Renters across America are more likely to experience financial stress from their housing costs than homeowners.
Adam Rifkin stashed this in Homeless
Harvard's Joint Center for Housing Studies has a huge report out on the state of the housing market:
One of the big things they looked at was housing affordability. Using data from the Census Bureau's American Community Survey, the Harvard researchers were able to find how many people in each metropolitan or micropolitan area in the country faced a significant housing-cost burden, defined by the researchers as paying at least 30% of their income on housing costs.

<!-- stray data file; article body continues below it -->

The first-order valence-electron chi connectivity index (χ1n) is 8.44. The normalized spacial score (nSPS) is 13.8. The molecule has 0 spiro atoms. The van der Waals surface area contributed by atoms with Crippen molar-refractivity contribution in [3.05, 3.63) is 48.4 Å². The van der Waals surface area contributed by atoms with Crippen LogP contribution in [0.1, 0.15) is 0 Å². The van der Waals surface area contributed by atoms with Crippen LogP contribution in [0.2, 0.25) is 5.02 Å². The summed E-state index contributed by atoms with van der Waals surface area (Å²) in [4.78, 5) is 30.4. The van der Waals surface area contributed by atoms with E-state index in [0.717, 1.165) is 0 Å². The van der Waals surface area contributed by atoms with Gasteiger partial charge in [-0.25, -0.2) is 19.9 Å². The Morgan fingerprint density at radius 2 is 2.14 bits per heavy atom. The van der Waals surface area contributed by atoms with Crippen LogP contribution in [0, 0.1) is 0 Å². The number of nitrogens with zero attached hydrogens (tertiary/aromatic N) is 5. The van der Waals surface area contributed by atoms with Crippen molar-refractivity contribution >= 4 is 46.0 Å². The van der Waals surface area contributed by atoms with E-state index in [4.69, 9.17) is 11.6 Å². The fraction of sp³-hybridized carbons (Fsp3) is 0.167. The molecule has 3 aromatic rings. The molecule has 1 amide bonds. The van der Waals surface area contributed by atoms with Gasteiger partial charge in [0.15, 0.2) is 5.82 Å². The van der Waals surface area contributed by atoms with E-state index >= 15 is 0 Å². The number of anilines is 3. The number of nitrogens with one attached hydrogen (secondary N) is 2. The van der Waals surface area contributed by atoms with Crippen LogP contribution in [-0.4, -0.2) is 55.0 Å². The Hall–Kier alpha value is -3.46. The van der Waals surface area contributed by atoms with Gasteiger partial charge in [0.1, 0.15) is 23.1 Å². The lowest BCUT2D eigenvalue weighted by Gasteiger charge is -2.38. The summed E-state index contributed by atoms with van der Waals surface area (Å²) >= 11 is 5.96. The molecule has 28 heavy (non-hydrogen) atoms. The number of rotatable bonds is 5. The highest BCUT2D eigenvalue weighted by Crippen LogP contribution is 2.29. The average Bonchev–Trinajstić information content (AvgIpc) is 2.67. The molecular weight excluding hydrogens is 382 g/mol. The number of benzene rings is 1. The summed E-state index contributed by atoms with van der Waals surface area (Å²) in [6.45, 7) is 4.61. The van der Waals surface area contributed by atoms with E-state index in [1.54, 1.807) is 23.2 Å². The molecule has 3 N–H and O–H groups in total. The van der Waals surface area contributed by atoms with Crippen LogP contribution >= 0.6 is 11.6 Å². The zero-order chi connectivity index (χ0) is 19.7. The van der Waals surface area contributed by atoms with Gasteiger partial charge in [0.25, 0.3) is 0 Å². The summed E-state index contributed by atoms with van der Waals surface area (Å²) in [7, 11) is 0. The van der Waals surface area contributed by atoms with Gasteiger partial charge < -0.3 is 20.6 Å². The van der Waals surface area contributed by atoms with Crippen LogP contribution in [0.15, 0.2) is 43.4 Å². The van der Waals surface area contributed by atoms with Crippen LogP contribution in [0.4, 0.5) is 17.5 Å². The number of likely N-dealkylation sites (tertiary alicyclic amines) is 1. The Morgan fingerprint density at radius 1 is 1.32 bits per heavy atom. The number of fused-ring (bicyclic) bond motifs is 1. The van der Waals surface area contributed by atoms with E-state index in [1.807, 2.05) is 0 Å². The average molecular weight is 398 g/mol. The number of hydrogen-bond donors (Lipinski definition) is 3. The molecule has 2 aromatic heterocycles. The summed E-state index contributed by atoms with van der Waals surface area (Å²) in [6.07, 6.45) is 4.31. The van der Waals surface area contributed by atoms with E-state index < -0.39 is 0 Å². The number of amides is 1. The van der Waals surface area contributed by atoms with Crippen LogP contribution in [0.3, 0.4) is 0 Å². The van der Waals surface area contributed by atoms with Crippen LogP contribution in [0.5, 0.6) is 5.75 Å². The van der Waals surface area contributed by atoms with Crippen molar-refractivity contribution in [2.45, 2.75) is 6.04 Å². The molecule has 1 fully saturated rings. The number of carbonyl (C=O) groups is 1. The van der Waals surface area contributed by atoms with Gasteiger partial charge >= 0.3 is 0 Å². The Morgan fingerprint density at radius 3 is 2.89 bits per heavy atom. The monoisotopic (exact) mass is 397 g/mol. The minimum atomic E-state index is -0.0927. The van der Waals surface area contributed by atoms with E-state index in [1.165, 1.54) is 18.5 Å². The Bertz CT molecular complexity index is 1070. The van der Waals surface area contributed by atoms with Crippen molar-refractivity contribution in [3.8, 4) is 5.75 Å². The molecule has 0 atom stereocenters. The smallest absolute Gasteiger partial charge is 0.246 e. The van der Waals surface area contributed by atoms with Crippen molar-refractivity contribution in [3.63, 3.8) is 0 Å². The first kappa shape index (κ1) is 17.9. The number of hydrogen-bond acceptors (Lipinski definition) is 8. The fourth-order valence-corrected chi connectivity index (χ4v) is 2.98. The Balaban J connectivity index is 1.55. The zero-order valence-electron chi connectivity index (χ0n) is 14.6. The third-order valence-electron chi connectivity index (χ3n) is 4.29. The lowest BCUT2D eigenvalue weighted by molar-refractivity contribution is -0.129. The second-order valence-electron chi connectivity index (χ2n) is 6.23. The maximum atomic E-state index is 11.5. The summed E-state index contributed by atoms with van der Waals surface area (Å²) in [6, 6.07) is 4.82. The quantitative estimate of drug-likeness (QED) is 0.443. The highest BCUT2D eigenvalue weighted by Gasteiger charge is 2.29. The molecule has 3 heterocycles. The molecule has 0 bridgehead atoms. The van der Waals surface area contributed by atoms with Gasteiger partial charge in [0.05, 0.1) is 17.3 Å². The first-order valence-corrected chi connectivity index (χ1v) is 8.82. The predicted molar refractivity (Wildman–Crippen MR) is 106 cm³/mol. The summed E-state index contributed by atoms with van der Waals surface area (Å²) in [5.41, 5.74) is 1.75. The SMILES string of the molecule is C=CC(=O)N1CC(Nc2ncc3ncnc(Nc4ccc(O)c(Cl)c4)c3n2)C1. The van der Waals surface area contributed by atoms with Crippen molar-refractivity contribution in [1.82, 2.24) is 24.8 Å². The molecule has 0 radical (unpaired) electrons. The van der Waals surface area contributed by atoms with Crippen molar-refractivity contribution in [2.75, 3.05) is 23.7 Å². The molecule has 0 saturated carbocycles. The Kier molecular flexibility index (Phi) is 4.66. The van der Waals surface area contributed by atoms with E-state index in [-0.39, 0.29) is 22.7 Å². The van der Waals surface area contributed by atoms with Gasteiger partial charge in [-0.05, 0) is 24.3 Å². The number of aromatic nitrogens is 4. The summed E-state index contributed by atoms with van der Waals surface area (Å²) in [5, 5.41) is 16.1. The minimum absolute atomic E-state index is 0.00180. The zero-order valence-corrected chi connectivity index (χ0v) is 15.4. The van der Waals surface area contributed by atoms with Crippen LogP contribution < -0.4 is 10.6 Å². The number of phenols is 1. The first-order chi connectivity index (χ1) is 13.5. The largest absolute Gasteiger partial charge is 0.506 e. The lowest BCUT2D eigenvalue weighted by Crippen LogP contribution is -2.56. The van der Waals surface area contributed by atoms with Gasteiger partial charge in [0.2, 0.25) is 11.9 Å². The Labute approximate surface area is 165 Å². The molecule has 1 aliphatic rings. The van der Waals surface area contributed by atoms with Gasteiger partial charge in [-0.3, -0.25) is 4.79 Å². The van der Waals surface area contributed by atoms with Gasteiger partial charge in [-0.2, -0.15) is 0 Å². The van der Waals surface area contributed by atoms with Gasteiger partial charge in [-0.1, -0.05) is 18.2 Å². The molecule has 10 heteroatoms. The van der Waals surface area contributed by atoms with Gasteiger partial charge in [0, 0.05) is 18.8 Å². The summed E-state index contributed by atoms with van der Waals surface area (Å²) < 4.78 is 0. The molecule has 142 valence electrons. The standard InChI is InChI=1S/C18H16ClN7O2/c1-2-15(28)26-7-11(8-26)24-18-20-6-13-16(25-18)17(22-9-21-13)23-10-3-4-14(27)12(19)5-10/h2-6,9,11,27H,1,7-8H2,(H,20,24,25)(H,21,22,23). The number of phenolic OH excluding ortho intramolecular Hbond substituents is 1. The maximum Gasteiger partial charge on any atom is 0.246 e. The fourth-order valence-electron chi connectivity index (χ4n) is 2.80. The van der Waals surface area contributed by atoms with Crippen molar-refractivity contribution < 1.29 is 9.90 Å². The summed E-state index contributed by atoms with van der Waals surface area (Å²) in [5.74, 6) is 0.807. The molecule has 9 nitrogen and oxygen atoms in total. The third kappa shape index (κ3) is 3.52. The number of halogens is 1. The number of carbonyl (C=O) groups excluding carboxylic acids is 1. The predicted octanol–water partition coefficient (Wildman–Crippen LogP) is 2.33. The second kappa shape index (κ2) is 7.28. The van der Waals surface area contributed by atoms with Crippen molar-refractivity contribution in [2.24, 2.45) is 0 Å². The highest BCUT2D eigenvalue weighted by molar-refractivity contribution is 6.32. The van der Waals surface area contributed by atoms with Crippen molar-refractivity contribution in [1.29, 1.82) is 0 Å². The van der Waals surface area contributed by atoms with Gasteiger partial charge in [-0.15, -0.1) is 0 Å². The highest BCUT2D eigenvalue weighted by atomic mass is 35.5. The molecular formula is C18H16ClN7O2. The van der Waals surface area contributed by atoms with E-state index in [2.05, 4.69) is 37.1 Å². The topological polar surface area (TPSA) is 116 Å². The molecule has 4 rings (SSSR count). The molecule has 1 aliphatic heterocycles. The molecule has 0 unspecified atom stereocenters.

The study includes a really cool set of interactive maps, where for each metro area you can find info on the area's housing situation.
One thing that jumps out from the maps is that renters across the country are more likely to experience financial stress from their housing costs than homeowners. Here's Harvard's map showing the percentage of owner-occupied households paying at least 30% of income on housing costs:
And here's the same map for renter-occupied households:
While there are definitely some hotspots for homeowners facing a cost burden, it's clear from looking at these maps that in a large number of America's cities and towns, over half of renters have to spend more than 30% of their incomes on housing costs.